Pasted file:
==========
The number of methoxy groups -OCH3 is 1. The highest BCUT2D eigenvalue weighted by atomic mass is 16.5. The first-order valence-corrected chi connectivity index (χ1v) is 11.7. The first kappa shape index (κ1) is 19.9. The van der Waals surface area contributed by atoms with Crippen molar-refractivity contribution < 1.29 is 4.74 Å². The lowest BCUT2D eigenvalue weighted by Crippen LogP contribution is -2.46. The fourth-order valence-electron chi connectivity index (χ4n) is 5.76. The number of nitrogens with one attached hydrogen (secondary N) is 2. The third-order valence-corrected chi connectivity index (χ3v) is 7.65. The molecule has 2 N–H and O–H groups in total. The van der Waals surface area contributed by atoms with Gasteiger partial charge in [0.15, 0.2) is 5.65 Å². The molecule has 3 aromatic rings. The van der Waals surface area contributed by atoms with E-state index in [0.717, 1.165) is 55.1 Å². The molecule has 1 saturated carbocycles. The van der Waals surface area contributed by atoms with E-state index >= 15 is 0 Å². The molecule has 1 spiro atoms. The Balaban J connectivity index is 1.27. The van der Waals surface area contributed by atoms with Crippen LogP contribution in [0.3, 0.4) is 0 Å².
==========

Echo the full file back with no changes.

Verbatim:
The number of methoxy groups -OCH3 is 1. The highest BCUT2D eigenvalue weighted by atomic mass is 16.5. The first-order valence-corrected chi connectivity index (χ1v) is 11.7. The first kappa shape index (κ1) is 19.9. The van der Waals surface area contributed by atoms with Crippen molar-refractivity contribution < 1.29 is 4.74 Å². The lowest BCUT2D eigenvalue weighted by Crippen LogP contribution is -2.46. The fourth-order valence-electron chi connectivity index (χ4n) is 5.76. The number of nitrogens with one attached hydrogen (secondary N) is 2. The third-order valence-corrected chi connectivity index (χ3v) is 7.65. The molecule has 2 N–H and O–H groups in total. The van der Waals surface area contributed by atoms with Gasteiger partial charge in [0.15, 0.2) is 5.65 Å². The molecule has 3 aromatic rings. The van der Waals surface area contributed by atoms with E-state index in [0.717, 1.165) is 55.1 Å². The molecule has 1 saturated carbocycles. The van der Waals surface area contributed by atoms with E-state index >= 15 is 0 Å². The molecule has 1 spiro atoms. The Balaban J connectivity index is 1.27. The van der Waals surface area contributed by atoms with Crippen LogP contribution in [0.3, 0.4) is 0 Å².